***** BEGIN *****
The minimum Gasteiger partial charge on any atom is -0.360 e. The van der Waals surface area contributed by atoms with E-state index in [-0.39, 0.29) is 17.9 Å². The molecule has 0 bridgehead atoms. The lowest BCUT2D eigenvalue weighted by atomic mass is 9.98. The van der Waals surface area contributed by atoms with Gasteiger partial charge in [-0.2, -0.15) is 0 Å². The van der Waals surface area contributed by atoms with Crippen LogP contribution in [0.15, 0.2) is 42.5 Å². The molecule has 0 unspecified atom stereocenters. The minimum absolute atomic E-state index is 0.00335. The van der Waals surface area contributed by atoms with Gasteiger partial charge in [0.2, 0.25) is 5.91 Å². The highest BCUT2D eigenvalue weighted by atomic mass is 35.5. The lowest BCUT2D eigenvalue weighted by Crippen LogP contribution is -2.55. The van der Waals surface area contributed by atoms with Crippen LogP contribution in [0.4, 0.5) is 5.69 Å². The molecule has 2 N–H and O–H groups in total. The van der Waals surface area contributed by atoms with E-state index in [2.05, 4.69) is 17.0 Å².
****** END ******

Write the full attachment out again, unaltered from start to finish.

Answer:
The minimum Gasteiger partial charge on any atom is -0.360 e. The van der Waals surface area contributed by atoms with E-state index in [-0.39, 0.29) is 17.9 Å². The molecule has 0 bridgehead atoms. The lowest BCUT2D eigenvalue weighted by atomic mass is 9.98. The van der Waals surface area contributed by atoms with Gasteiger partial charge in [-0.2, -0.15) is 0 Å². The van der Waals surface area contributed by atoms with Crippen LogP contribution in [0.15, 0.2) is 42.5 Å². The molecule has 0 unspecified atom stereocenters. The minimum absolute atomic E-state index is 0.00335. The van der Waals surface area contributed by atoms with Gasteiger partial charge in [0.2, 0.25) is 5.91 Å². The highest BCUT2D eigenvalue weighted by atomic mass is 35.5. The lowest BCUT2D eigenvalue weighted by Crippen LogP contribution is -2.55. The van der Waals surface area contributed by atoms with Crippen LogP contribution in [0.4, 0.5) is 5.69 Å². The molecule has 2 N–H and O–H groups in total. The van der Waals surface area contributed by atoms with E-state index in [2.05, 4.69) is 17.0 Å².